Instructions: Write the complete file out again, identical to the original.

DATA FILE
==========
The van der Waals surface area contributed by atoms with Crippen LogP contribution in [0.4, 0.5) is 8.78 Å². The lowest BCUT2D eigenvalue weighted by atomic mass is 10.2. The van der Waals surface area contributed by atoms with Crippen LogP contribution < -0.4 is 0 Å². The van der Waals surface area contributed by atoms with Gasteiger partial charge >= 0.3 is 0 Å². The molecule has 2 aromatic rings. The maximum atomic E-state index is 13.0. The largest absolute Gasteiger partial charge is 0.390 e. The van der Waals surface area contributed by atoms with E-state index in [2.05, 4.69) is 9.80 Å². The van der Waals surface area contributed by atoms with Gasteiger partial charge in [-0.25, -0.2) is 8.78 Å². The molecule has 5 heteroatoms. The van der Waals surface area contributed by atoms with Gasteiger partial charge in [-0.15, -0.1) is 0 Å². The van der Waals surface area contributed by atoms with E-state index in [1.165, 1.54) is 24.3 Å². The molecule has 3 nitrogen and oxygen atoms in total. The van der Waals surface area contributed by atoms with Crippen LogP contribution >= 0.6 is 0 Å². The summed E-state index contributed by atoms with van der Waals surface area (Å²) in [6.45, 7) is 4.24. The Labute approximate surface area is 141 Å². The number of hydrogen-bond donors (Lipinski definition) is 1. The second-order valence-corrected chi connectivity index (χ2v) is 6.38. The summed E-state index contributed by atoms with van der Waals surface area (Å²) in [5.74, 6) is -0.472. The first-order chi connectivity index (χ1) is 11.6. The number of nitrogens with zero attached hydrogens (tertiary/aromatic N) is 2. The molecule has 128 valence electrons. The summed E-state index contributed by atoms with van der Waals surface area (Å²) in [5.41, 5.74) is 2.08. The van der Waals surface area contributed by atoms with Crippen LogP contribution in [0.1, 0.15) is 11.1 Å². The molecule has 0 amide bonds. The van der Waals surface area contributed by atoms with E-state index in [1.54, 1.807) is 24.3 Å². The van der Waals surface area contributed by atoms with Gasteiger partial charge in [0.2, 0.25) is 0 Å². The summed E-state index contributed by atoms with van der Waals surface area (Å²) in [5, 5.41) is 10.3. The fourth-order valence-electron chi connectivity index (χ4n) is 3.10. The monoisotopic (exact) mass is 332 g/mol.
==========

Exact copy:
The van der Waals surface area contributed by atoms with Crippen LogP contribution in [0.4, 0.5) is 8.78 Å². The lowest BCUT2D eigenvalue weighted by atomic mass is 10.2. The van der Waals surface area contributed by atoms with Crippen LogP contribution < -0.4 is 0 Å². The van der Waals surface area contributed by atoms with Gasteiger partial charge >= 0.3 is 0 Å². The molecule has 2 aromatic rings. The maximum atomic E-state index is 13.0. The largest absolute Gasteiger partial charge is 0.390 e. The van der Waals surface area contributed by atoms with E-state index in [2.05, 4.69) is 9.80 Å². The van der Waals surface area contributed by atoms with Gasteiger partial charge in [-0.25, -0.2) is 8.78 Å². The molecule has 5 heteroatoms. The van der Waals surface area contributed by atoms with Gasteiger partial charge in [-0.15, -0.1) is 0 Å². The van der Waals surface area contributed by atoms with E-state index in [1.165, 1.54) is 24.3 Å². The molecule has 3 nitrogen and oxygen atoms in total. The van der Waals surface area contributed by atoms with Crippen LogP contribution >= 0.6 is 0 Å². The summed E-state index contributed by atoms with van der Waals surface area (Å²) in [6.45, 7) is 4.24. The Labute approximate surface area is 141 Å². The number of hydrogen-bond donors (Lipinski definition) is 1. The second-order valence-corrected chi connectivity index (χ2v) is 6.38. The summed E-state index contributed by atoms with van der Waals surface area (Å²) in [5.74, 6) is -0.472. The first-order chi connectivity index (χ1) is 11.6. The number of nitrogens with zero attached hydrogens (tertiary/aromatic N) is 2. The molecule has 128 valence electrons. The summed E-state index contributed by atoms with van der Waals surface area (Å²) in [5.41, 5.74) is 2.08. The van der Waals surface area contributed by atoms with Crippen LogP contribution in [0.1, 0.15) is 11.1 Å². The molecule has 0 amide bonds. The van der Waals surface area contributed by atoms with E-state index in [1.54, 1.807) is 24.3 Å². The van der Waals surface area contributed by atoms with Gasteiger partial charge in [0.2, 0.25) is 0 Å². The summed E-state index contributed by atoms with van der Waals surface area (Å²) in [5, 5.41) is 10.3. The fourth-order valence-electron chi connectivity index (χ4n) is 3.10. The monoisotopic (exact) mass is 332 g/mol.